Few people skillfully bridge that gap of soft communication skills with hard technical skills. However, speakers and writers aren’t entirely at fault. In fact, the third and bigger problem is that there aren't that many new examples to be found, at least not publicly. Corporations aren't talking about the most cutting-edge stuff they’re working on because they don’t want to let competition in on their secrets. This is a mistake that hurts everyone. Corporate brands benefit when they promote their research and emerging tech projects. They gain credibility as industry leaders, which in turn helps them get more customers, attract and keep more talent, and partner with or acquire more innovative startups. This leads to yet more cutting-edge R&D, creating a positive feedback loop. Everyone wins: the company grows, we get better products, and journalists have more interesting examples to write about. For example, Sony shows off its futuristic skunkworks XR projects at SXSW every year, and as a result they get a lot of media attention and new superfans.
Fourth, journalists are always in a hurry to meet a deadline. They don't have time to interview engineers, developers, and other industry experts, so they just Google a few examples and call it a day.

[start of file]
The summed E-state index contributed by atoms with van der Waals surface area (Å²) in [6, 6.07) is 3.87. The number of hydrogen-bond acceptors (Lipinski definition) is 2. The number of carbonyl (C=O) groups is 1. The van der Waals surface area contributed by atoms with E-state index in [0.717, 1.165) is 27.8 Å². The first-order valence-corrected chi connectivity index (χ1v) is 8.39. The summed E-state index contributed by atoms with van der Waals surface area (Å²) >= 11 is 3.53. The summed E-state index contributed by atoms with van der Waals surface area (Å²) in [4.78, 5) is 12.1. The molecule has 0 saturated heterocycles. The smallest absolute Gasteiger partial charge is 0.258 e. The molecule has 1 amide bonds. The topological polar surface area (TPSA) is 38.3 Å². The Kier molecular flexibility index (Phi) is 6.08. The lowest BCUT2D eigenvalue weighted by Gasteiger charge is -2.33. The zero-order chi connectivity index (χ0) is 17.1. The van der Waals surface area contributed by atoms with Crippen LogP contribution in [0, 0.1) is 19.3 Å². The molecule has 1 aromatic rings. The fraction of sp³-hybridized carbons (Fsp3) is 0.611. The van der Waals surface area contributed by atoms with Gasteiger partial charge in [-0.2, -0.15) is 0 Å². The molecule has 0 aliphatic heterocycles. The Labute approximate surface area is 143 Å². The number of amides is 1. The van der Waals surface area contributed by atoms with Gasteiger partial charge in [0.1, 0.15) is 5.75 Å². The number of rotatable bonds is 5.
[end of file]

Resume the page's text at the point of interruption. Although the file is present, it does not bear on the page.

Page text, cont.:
The final reason for the overuse of talking points is that even though XR technology is advancing rapidly, enterprise XR applications are taking a while to catch on. The projects that do successfully germinate and grow are all grass roots. That is, they’re spearheaded by lower-level employees, not management and executives at the top, as it typically takes a long time to get management and leadership buy-in on emerging tech proposals. While we’ve all heard about the Oculus Rift, HTC Vive, and PlayStation VR, few people have actually tried out a VR headset themselves, so they don't really get it yet. Even fewer people have tried AR headsets such as the Microsoft HoloLens and Magic Leap. It’s hard to convince budget-minded executives why they should care when they’ve not yet experienced an overly-hyped new technology for themselves.
How we can fix it